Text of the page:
22. The device of claim 18, wherein the device further comprises an angle measurement device operable to provide a signal representative of an angle between the one or more collapsible supports and a known reference.
23. A weight sensing device for seat occupant weight estimation, the device comprising:
a linkage including;
an upper rail;
a lower rail;
a first and second link, wherein said first and second link rotatably couple the upper rail to the lower rail;
a drive including;
an actuator having a shaft;
one or more gears coupled to the shaft and the linkage;
one or more first sensors coupled to a seat;
a pivot driveably coupled between the linkage and the actuator; and
a second sensor coupled to the pivot, and operable to sense load information at the pivot and provide the load information to a processor, wherein the load information is provided independent from the data sensed by the one or more firs sensors, and the data sensed by the second sensor is used for error checking.
24. The device of claim 23, wherein the second sensor senses a torque representative of vertical and horizontal loads imparted on the seat.
25. The device of claim 23, wherein the amount of sensed horizontal load is significantly less than the amount of vertical load sensed by the sensor module.
26. A weight sensing device for seat occupant weight estimation, the device comprising:
a linkage coupled to a portion of a seat;
one or more first sensors coupled to the seat;
at least one pivot, wherein the pivot couples at least a portion of the linkage to a fixed member; and
a second sensor coupled to the fixed member and the at least one pivot, operable to receive information based on a torque about the pivot and output a signal related to seat occupant weight, wherein the signal is provided independent from the data sensed by the one or more first sensors.
27. The device of claim 26, wherein the signal from the second sensor is part of an error checking system.
28. A weight sensing system for a seat of a vehicle, the system comprising:
one or more support members operable to support the seat at a position relative to the vehicle floor;
an actuator coupled to the one or more support members for moving the seat relative to the vehicle floor;
a first sensor module coupled to the seat and operable to output load information to a processor; and
a second sensor module coupled to a pivot of the one of the one or more support members, and operable to sense load information and provide the load information to the processor; wherein the sensed load information is from substantially vertical imparted loads.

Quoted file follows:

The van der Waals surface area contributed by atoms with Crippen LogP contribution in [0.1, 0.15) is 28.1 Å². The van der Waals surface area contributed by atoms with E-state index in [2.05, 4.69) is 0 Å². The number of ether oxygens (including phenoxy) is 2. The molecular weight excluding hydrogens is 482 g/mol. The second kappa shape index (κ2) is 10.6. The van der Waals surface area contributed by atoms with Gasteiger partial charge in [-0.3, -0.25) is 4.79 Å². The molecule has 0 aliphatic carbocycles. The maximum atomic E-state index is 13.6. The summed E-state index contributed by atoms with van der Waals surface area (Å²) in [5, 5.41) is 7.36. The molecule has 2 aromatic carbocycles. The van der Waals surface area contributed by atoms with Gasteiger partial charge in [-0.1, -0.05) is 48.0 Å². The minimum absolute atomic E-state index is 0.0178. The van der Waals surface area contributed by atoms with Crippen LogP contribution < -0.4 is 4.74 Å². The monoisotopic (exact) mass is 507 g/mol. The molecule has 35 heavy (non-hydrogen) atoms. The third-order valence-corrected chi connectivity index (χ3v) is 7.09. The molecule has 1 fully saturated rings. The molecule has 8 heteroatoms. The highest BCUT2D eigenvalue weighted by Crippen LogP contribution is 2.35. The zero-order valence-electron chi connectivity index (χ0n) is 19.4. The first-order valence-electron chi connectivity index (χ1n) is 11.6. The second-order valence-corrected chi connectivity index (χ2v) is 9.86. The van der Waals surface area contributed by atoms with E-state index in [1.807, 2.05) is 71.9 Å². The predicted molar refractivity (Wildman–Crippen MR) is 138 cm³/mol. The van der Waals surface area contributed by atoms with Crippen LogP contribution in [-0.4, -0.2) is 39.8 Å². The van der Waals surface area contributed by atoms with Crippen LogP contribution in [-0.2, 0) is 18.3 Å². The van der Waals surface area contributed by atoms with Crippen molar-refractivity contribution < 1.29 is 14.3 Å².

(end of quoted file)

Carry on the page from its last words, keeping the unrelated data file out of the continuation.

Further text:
29. The system of claim 28, wherein the second sensor module further includes an angle measurement device.
30. The system of claim 28, wherein the load information from the second sensor module is part of an error checking system.
31. The system of claim 28, wherein the actuator is part of a manual seat adjustment mechanism.
32. The system of claim 28, wherein the actuator is part of a powered seat adjustment mechanism.
33. A weight sensing system for a seat of a vehicle, the system comprising:
one or more support members operable to support the seat at a position relative to the vehicle floor;
a first sensor module coupled to the seat and operable to output load information to a processor; and
a second sensor module coupled to one of the one or more support members, and operable to sense information resulting from loads transferred through the one or more support members and provide the load information to the processor;
wherein the load information from the first sensor module and second sensor module is processed to provide seat load information to a vehicle controller and is used to error check one or both of the first sensor module and second sensor module.
34.The system of claim 33, wherein the system further comprises an actuator coupled to the one or more support members for moving the seat relative to the vehicle floor;
wherein the actuator is part of one of a manual or powered seat adjustment mechanism.
35. The system of claim 33, wherein the first sensor module includes one or more first sensors.
36. The system of claim 33, wherein the first sensor module includes one or more pressure transducers.
Description
FIELD OF THE INVENTION

The present invention relates to methods and systems for sensing the weight of an occupant in a seat. More particularly, embodiments of the invention relate to sensing weight based on the torque applied to a pivot.

BACKGROUND OF THE INVENTION

Many vehicles are equipped with safety devices such as airbags and seat belts to protect persons occupying seats in the vehicle. The manner in which an air bag engages the vehicle occupant during an accident may be influenced by factors such as the force with which the occupant moves against the air bag and the inflation pressure of the air bag. Examples of conditions that may effect occupant momentum and inflation pressure include vehicle dynamics (such as deceleration), and vehicle occupant characteristics such as the weight and position of the occupant.

It is known to adjust a restraint system to accommodate for the weight and position of a vehicle occupant. For example, if a seat is unoccupied, it may not be necessary to activate an air bag or other safety device associated with that seat. In addition, if a seat is occupied by a person of a particular size the deployment of a safety device may be varied accordingly. For example, a relatively large vehicle occupant may require a fully pressurized air bag during a collision, whereas a smaller occupant, such as a child, may require only a fraction of available air bag inflation pressure. In the case of an infant seated in a safety seat or car seat, it is desirable to prevent any air bag deployment due to known risks of infant injury.